And there’s potential to make the practice even more profitable in the future, she added. University fundraisers previously sent incentives out en masse, fearing that if they gave gifts to some alums but not all, word could spread and complaints would emerge about different treatment for different donors. But the study’s results helped quell that fear, by showing that frequent donors who didn’t receive seeds weren’t any less likely to donate than they had been before.

“We can make this even more cost effective by only sending incentives to the less [generous], and that will allow colleges to save,” Woolley said.

In addition to the field study, the report included three other lab-based experiments which used various virtual fundraiser events to apply more extensive variable controls. The results, Yoon and Woolley said, further affirmed the field study’s key finding: increasing the visibility of an incentive also increases the likelihood of giving.

Testing a ‘Debated Topic’

The use of gifts to motivate charitable behavior hasn’t been entirely unheard of in the past. In fact, a poll from the report showed that 71 of the 100 largest charities in the U.S. offer some kind of incentives for donating. But many nonprofit groups, including colleges and universities, have feared that these incentives will undermine engagement, leading them to downplay their offers.

For example, of the 71 charities that provided incentives, only four openly advertised them on their website’s homepage, and only 10 more displayed them on their primary donation page.

Charlie Melichar, a now-independent fundraising consultant who previously worked at Vanderbilt and Colgate Universities, said how and whether institutions use incentives has been “a debated topic.” 

“So to see some science behind it, I think will help,” he said. “At the end of the day, these places are trying to motivate people to support their mission, their students and their programs. And if there’s something that can trigger giving, I think it’s a good thing.”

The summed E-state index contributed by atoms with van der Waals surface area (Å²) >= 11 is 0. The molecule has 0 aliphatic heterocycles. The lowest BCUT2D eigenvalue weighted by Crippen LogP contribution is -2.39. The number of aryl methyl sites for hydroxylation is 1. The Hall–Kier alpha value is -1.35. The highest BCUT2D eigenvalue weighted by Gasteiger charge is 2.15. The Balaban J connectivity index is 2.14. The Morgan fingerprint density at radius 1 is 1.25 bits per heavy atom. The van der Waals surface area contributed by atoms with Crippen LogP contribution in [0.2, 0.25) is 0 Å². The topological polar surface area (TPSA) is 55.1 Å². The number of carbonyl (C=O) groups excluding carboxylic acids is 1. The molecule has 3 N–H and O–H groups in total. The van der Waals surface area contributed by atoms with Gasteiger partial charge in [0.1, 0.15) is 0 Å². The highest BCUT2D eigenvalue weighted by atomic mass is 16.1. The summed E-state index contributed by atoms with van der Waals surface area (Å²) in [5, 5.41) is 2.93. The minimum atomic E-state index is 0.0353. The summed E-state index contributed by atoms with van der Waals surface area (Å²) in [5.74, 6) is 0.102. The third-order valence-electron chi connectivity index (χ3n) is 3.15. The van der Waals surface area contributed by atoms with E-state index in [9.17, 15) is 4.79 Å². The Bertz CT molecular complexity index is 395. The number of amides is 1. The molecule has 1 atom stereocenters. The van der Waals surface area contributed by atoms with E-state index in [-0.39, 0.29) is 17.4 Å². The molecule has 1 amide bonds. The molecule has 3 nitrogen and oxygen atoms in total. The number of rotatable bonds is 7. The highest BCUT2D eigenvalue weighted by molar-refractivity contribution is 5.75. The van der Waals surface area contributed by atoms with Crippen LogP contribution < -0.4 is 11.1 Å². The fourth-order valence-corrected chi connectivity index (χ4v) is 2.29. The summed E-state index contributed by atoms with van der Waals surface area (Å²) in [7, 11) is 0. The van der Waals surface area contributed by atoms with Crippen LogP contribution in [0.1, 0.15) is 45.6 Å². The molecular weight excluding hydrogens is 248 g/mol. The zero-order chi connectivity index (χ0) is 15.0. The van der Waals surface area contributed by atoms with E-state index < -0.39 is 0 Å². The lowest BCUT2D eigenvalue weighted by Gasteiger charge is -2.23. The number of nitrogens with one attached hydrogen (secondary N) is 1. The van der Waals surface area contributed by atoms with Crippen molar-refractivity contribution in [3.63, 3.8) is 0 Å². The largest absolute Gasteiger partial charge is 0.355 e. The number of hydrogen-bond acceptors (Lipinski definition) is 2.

Richard Steinberg, a professor of economics at Indiana University–Purdue University Indianapolis and an affiliate of the Lilly Family School of Philanthropy, said that despite some slight inconsistencies between the researchers’ field and lab studies, the study affirms that “it probably wouldn’t hurt to give incentives to your small, irregular donors.”

He also noted that while the field study showed an 88 percent growth in likelihood to donate, it was based on a rate of less than half a percent, so the incidence of donations was still relatively low. But future experiments using a more conditional gift might further emphasize the benefit of incentives to specific groups of people, he said.

“It’s a great way to capture the attention of people who’ve never given before. And once they learn about the organization, they may turn into repeat givers,” Steinberg said.

Melichar cited one possible concern: using an incentive to recruit new donors could lead them to expect an incentive every time. But most donors, he said, are ultimately influenced by “belief in the cause.”

“Even though the incentive is a motivator, it's not the purpose. It’s helping people make a decision. But I’d like to think that ultimately, they’re choosing to support the organization,” he said. “Hopefully, it gives people some confidence that there are ways to do it, knowing that there are also ways to do it properly.”